When no-fault divorce came to New York, it was supposed to end the need for grounds trials. Fault trials are universally viewed as time consuming and needlessly expensive; no fault divorce was supposed to be the panacea.
When enacted, it was assumed that the allegation that “the marriage had irretrievably broken down with no prospect of reconciliation,” would create an irrebuttable presumption that would, in essence, establish the ground for divorce, completely eliminating the need for a grounds trial.
However, in Strack v. Strack, an upstate judge ruled that because the new law does not explicitly abolish a right to trial in a divorce action, a party is entitled to a trial to determine:
whether a breakdown of a marriage is irretrievable. . .. This Court does hold, however, that whether a marriage is so broken that it is irretrievable need not necessarily be so viewed by both parties. Accordingly, the fact finder may conclude that a marriage is broken down irretrievably even though one of the parties continues to believe that the breakdown is not irretrievable and/or that there is still some possibility of reconciliation.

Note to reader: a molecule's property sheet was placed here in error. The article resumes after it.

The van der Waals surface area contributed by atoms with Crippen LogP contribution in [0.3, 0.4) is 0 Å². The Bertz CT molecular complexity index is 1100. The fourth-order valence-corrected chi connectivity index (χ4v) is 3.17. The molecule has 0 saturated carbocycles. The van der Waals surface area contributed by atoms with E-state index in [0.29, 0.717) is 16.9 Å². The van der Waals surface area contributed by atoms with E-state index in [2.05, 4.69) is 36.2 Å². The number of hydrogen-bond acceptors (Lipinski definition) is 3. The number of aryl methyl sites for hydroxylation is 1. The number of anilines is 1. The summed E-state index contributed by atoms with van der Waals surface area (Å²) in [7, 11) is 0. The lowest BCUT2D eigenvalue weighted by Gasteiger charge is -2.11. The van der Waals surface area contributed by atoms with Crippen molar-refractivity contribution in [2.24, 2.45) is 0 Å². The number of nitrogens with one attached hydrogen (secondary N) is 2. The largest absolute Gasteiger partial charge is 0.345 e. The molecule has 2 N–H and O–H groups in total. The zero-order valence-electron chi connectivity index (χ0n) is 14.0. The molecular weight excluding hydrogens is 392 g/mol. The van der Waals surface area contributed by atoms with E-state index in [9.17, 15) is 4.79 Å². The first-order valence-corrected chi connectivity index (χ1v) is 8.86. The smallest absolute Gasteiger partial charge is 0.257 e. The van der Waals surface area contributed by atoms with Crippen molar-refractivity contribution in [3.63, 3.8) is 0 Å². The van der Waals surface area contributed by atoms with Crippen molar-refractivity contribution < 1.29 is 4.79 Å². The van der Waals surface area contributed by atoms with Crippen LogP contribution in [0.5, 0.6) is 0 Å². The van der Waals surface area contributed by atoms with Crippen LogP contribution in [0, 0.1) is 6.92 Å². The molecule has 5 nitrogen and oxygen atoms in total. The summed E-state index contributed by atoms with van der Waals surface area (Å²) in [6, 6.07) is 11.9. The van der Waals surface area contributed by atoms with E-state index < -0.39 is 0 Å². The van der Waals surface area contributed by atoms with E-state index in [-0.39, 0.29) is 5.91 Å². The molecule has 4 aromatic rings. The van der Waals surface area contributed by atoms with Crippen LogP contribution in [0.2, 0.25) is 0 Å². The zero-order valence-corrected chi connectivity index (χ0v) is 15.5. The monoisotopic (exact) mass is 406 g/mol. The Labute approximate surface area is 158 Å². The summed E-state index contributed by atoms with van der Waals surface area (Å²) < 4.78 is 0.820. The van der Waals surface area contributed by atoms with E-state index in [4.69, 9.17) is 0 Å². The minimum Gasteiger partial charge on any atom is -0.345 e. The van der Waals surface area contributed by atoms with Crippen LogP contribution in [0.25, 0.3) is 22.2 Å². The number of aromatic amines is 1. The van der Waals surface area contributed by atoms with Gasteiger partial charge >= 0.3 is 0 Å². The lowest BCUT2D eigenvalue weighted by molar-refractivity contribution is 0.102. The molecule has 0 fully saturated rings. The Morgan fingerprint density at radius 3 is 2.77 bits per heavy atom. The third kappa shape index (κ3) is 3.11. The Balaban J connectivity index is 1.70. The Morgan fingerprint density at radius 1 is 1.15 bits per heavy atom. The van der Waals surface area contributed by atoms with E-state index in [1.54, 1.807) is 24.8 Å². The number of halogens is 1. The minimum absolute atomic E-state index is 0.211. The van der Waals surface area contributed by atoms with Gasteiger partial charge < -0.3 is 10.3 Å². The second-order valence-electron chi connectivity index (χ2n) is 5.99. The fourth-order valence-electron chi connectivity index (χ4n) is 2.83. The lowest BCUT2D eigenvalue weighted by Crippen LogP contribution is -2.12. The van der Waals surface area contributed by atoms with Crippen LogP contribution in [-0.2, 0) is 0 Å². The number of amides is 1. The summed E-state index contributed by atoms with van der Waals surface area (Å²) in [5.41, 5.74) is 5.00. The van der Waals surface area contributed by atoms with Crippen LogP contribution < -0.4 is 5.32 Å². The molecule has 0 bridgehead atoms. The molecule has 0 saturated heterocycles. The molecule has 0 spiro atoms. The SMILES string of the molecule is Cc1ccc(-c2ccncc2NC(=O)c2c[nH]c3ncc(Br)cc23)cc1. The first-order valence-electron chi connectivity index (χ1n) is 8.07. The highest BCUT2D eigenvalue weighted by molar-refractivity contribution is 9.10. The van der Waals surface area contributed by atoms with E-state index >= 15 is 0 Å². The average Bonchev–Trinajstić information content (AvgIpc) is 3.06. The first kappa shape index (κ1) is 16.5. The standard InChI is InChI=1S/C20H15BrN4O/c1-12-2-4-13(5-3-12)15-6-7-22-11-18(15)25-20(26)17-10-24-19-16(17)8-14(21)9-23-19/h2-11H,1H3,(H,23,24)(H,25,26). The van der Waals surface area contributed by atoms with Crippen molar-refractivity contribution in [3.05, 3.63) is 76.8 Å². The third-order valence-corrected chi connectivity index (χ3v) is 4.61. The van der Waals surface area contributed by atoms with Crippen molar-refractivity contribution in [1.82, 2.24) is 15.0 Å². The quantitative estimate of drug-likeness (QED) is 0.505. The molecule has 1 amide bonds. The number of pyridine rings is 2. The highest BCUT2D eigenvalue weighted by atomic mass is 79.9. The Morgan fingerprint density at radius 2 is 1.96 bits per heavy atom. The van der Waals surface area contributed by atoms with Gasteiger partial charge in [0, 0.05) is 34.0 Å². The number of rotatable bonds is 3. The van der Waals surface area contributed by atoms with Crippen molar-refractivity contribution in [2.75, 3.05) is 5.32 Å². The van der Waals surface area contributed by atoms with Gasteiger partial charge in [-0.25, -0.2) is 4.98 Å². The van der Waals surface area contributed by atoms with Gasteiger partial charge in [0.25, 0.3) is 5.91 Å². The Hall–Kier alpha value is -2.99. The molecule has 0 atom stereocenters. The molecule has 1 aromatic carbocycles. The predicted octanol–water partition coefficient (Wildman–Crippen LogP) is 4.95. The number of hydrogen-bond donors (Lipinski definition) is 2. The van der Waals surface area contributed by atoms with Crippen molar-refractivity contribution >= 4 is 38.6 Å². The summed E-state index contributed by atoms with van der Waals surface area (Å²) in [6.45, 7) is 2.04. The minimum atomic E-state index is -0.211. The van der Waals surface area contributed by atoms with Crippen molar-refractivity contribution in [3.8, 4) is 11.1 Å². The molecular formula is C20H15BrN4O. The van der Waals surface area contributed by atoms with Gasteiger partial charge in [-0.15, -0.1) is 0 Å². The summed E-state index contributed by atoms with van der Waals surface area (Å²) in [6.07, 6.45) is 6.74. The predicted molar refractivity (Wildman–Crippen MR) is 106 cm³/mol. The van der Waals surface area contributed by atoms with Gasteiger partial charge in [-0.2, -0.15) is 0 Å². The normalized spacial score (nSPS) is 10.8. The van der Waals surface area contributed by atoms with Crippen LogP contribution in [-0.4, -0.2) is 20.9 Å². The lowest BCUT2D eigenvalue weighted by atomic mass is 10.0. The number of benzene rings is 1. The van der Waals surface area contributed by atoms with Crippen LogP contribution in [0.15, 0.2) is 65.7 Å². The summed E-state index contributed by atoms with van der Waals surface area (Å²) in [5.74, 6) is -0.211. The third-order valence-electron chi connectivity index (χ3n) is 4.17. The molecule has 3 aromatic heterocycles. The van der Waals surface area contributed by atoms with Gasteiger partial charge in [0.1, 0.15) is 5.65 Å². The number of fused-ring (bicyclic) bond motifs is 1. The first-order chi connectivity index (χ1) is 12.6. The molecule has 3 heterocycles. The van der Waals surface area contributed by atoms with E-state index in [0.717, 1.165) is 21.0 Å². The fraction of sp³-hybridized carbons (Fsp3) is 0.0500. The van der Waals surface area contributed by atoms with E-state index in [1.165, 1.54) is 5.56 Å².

I am not sure what a divorce defendant gains by forcing a trial on the issue of whether a marriage has irretrievably broken down. Even if the defendant prevails at trial, it is doubtful the other party will put all the problems of the marriage behind him and resume the marital relationship.
Doesn’t the fact that a trial is required to resolve a conflict about the viability and the health of marriage actually prove that the marriage has irretrievably broken down?
This nonsense must end. New York’s no fault divorce law must be amended to provide that mere allegation, made under oath, that a marriage has irretrievably broken down establishes this ground for divorce, thereby eliminating the need to ever try this issue.